Above: The shadows of leaves on a brick wall in North Central Texas form into crescent shapes during the October 2024 “Ring of Fire” eclipse.
The Paxton impeachment trial was mostly covered by the usual Austin press corps. But one scribe with a notebook stood out: 13-year-old Vincent Mazzara, who came to cover the trial for his own newspaper. “It’s called the Grand Enclave Bugle. Not a lot of people know about it,” Mazzara explained to a Texas correspondent for NPR. He said the idea hit him while reading a book about a kid who did the very same. The twist: Young Mazzara is old-school. He uses a typewriter and has no website.
Duh. Some folks could only shake their heads when planners announced in September that they were scrapping 1998 plans for “a huge park with lakes that had solar-powered water taxis” and other amenities all inside the floodway of the mighty Trinity River. As D Magazine reported, the park will now be built on higher ground outside the levees. Tony Moore, CEO of the Trinity Park Conservancy, explained: “Quite frankly that changed just because the flooding cycles … will just really make that design problematic.”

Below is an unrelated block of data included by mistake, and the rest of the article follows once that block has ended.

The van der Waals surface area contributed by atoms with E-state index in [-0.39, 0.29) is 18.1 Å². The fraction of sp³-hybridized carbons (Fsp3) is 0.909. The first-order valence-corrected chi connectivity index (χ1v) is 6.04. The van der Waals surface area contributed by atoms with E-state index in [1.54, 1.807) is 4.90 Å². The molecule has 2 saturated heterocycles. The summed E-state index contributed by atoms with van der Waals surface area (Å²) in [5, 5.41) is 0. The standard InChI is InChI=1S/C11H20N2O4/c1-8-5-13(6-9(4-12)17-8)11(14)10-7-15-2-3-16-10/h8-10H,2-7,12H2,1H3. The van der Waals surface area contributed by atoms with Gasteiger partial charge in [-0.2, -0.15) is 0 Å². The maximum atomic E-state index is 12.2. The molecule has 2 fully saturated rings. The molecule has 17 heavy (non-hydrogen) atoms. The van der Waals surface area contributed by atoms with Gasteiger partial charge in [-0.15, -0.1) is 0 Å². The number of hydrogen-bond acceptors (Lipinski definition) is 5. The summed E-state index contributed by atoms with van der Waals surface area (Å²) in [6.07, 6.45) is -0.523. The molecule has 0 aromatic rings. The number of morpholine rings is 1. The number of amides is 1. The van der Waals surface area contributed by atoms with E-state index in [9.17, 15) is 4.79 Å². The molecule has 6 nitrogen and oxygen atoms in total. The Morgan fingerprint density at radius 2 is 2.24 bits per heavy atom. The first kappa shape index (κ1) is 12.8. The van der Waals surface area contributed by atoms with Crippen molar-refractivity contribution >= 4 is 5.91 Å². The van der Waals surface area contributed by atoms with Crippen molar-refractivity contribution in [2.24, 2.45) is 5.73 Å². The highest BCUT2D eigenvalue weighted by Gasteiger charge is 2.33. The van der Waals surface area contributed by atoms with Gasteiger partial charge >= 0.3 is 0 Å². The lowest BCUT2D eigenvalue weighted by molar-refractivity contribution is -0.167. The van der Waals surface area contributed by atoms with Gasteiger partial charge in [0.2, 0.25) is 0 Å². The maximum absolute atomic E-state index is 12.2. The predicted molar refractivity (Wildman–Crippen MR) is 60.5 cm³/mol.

Texas-based fans of the stars and of Johnny Cash had cause to celebrate when news broke from astronomers that a rare “burning ring of fire” solar eclipse in October 2024, visible along a 125-mile-wide swath from Oregon to Texas, could be best viewed from, say, a front porch in San Antonio or an innertube floating along a river in New Braunfels. Fortunately, those without eye protection or elsewhere on October 14 could opt for NASA’s free livestream.
Peggy Jones, 64, was atop a riding mower when “out of the clear blue sky, a snake fell … and landed on my arm,” she told CNN. That was weird enough. But then, as the snake wound itself around her arm, and the grandmother struggled to free herself, a hawk swooped down, striking again and again before finally flying off with the 4.5-foot-long snake. The experience left Peggy shaken, snakebitten, bloodied, and with an unbelievable story.